Japan invests in Jamaica’s human security | News


No country can develop effectively without investing in its people and with the goal of empowering everyone, says Japanese Ambassador to Jamaica Masaya Fujiwara. This is why the Japanese Embassy’s development assistance program for the island focuses on protecting and empowering vulnerable groups in society, including children.

The Japanese diplomat explained that the purpose behind such emphasis is to achieve quality education through mutual learning that promotes sustainable development and builds a solid foundation for nation building and growth.

“Jamaica has great potential to advance its economic and social development as a progressive nation, and I also believe that there are many passionate Jamaican educators who are sincerely trying to develop the talents, skills, knowledge and abilities of their students,” Fujiwara said. at the grant signing ceremony on Thursday for the supply of two Toyota Coaster buses to Lacovia Secondary School in St Elizabeth. The grant is valued at $21 million and is part of the Japanese Embassy’s Grassroots Assistance and Human Security Project.

Delivering the keynote address at the Ministry of Education and Youth in Kingston, Fujiwara added, “Through this framework, we can also contribute to innovation, peace and stability in the international community.

“That is why our Embassy continues to work in tandem with all stakeholders to provide enhanced resources to strengthen the educational and learning environment for all children, who are beacons of hope and possibility. . . We believe that all students should have access to essential resources that will support their academic growth and development.”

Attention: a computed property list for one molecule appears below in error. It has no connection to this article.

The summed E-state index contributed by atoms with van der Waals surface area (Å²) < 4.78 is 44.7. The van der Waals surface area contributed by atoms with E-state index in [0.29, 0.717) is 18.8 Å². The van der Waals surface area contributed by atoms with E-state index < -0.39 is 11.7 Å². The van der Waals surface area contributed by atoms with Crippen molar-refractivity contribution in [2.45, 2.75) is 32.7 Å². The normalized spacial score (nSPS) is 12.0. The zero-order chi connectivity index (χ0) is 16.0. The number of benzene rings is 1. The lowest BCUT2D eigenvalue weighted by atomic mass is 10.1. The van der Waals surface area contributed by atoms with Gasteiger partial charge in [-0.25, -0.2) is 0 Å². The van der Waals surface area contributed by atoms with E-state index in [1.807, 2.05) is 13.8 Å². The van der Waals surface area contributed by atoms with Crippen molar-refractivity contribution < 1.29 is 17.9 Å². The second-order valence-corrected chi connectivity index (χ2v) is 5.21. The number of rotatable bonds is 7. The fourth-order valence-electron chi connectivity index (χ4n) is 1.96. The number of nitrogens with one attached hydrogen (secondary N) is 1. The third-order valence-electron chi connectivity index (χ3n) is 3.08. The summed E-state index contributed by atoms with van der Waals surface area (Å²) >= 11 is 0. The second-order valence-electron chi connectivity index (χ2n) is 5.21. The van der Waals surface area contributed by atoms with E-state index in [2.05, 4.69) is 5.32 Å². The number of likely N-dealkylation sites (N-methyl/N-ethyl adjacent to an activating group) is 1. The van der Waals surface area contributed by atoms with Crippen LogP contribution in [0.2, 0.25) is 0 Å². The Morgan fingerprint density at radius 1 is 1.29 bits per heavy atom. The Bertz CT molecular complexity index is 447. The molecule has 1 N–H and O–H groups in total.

The Grant Assistance for Grass Roots and Human Security Project supports critical areas such as health and emergency care, agriculture, community development, and education.

The two vehicles will go a long way in easing transportation issues for more than 1,200 students, said Lacovia High School Principal Ricardo Bennett. The Gleaner.


“We are very grateful for this donation. This comes at a time when we are going through a pandemic and many schools have been negatively impacted, due to transportation challenges. Many of our students come from deep rural communities, so acquiring these buses at this time will alleviate many of the challenges we currently face,” he explained.

Bennett further pointed out that while the main purpose of the bus will be to transport students from home to school and back, it will also make a big difference when they have to go on field trips, sporting events and various other activities.

“It will really help reduce transportation costs,” he said.

Meanwhile, Education and Youth Minister Fayval Williams has admitted that the government’s rural bus scheme is not yet meeting the full demand that exists in the education sector.

“Transportation in rural Jamaica continues to pose a safety risk to students and staff. As is the case with a number of rural schools, students have to travel long distances without the required infrastructure like we have here in the city.

“We know that students who live outside of Kingston and St Andrew pay a lot for transport. When you look at the studies that have been done and the cost of school for parents, at the top of the list is transportation, and so this gift is a welcome donation,” she said.


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